I suppose I don't even know what 'reboot' means in this context. Do planes like this have operating systems? Or does the hardware directly run the code? Does the reboot simply reset the system state from somewhere it shouldn't have been? How fast is a reboot? The only context I have is the few minutes it takes my Linux box or my Windows box at work to reboot.

    What's funny is I always thought the guys writing this sort of software were uber-coders, and never had this sort of problem. Throw those few extra hundred million dollars at the coding effort, and I just thought this sort of problem went away. It's worrying though - isn't code which ever needed to be rebooted fundamentally flawed? Can you ever really fix that sort of code, or are we just waiting for the day whenever another edge test case comes along mid-flight, and an F-22 falls out of the sky? Even one of this sort of error seems like impending doom to me.

  • by p2sam (139950) on Friday August 01, 2003 @08:01PM (#6592979)
    Frank and to the point, no sugar coating.

    Or do you prefer languages like the Department of Homeland Security, which concerns with domestic spying, or the Department of Defense, which concerns with waging war?
  • by egomaniac (105476) on Friday August 01, 2003 @08:01PM (#6592980) Homepage
    Good enough isn't. Stable code can be written. It merely takes talented engineers, design time to conceptualize and architech the product up front before coding it and giving QA what they need to test and committment to FIXING the issues that QA identifies.

    I'm curious -- do you do development? Have you ever worked on a 2 million line program? No offense, but anyone who uses the word "merely" in a paragraph like that strikes me as someone with a tenuous grip on reality.

    I am a senior engineer at a very big company. Applications I have written are in use by literally millions of people. And I'm scared stiff by the idea of writing the kind of software that powers the F-22. Software of this scale is the single most complicated project humanity has ever undertaken, and to belittle the efforts of the engineers involved by suggesting that they don't know what they're doing or aren't following responsible development guidelines shows a serious lack of understanding. I promise you, the software on the F-22 has been subjected to more rigorous QA than anything you or I have ever touched, but that still doesn't make it easy.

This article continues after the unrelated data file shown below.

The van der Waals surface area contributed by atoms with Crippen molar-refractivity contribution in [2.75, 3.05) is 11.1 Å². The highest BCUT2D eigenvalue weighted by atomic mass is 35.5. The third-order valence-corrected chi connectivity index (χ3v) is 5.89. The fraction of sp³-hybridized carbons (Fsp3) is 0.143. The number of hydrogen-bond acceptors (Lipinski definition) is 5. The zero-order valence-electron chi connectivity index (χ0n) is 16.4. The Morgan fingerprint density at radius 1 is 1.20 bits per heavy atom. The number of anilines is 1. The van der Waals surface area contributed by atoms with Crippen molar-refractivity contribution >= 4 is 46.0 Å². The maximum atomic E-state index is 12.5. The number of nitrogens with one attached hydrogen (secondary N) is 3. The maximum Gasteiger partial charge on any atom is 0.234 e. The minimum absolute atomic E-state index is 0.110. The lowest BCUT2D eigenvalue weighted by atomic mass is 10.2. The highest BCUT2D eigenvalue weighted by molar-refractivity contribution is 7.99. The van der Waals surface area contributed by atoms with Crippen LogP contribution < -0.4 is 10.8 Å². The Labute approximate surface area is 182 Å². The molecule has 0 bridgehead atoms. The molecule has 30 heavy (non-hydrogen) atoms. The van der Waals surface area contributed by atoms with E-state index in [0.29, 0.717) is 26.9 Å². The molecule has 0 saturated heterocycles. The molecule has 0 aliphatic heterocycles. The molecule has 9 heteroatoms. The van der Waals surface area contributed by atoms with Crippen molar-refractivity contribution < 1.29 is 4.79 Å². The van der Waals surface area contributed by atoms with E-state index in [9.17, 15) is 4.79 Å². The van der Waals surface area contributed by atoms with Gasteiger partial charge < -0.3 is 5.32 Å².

Humans aren't perfect, and as long as that continues to be the case, writing a multi-million line chunk of software will always be a ridiculously expensive and difficult proposition with no guarantee of success.
  • by AKnightCowboy (608632) on Friday August 01, 2003 @08:02PM (#6592983)
    Is it just me, or does this kind of talk disturb anyone ?

    Why does it disturb you? What else do you think a $200 million stealth fighter is for? Fighters are for killing people and/or destroying their stuff. Hopefully this stuff will be ready when we go to liberate North Korea and China. :-)

  • by sphealey (2855) on Friday August 01, 2003 @08:07PM (#6593011)
    First, this issue has been covered extensively by Aviation Week & Space Technology, if you have a library that keeps the back issues (web subscription very expensive).

    Second, I have seen this coming for about 10 years now. In the 70s and 80s I worked with digital control systems. Not avionics, but similar. In those days the systems were expected to work right, every time, for years at a time. 2 years between system restarts was considered "acceptable". If a system did fail, the manufacturer was expected to get its collective butt out to the site, figure out why, and issue a (solid!) fix pronto.

    In the last 5 years, I have repeatedly been on brand-new airplanes at the gate when the pilot comes on and says "we are having a little problem with the system - don't be alarmed if the lights go off" followed by what is clearly a "reboot" of the airplane! When the fsk did it become acceptable to fix problems in avionics by rebooting the airplane?

    And if the system designers really think the Microsoft Rebooting Disease is an acceptable way to handle system faults, how long before one of those faults occurs in the air?

    I guess I am just old and crusty, expecting life-critical systems to work to spec 100.0% of the time.

    sPh

  • The Onion (Score:2, Insightful)

    by chmilar (211243) on Friday August 01, 2003 @08:10PM (#6593027)
    The article reads like something from The Onion, not The Washington Post!

    Lines like "$200-million-per-copy stealth fighter", "the F/A-22 is the absolute most-awesome killing machine I have ever, ever flown", "any other free world fighter", "14 minutes per flight rebooting mission critical computer systems", "the 'let's go kill people' software", and "kill somebody and stay alive and execute your mission" were cracking me up.

    Are you sure this article isn't really from The Onion? They have some pretty imaginative writers.
  • by JDWTopGuy (209256) on Friday August 01, 2003 @08:10PM (#6593028) Homepage Journal
    IMNSHO, it's basically common knowledge that these things CAN NOT be flown without computers regulating all the doohickeys. We're not talking about Cessnas (sorry if I spelled that wrong), we're talking about extremely complex jets flying at high speeds.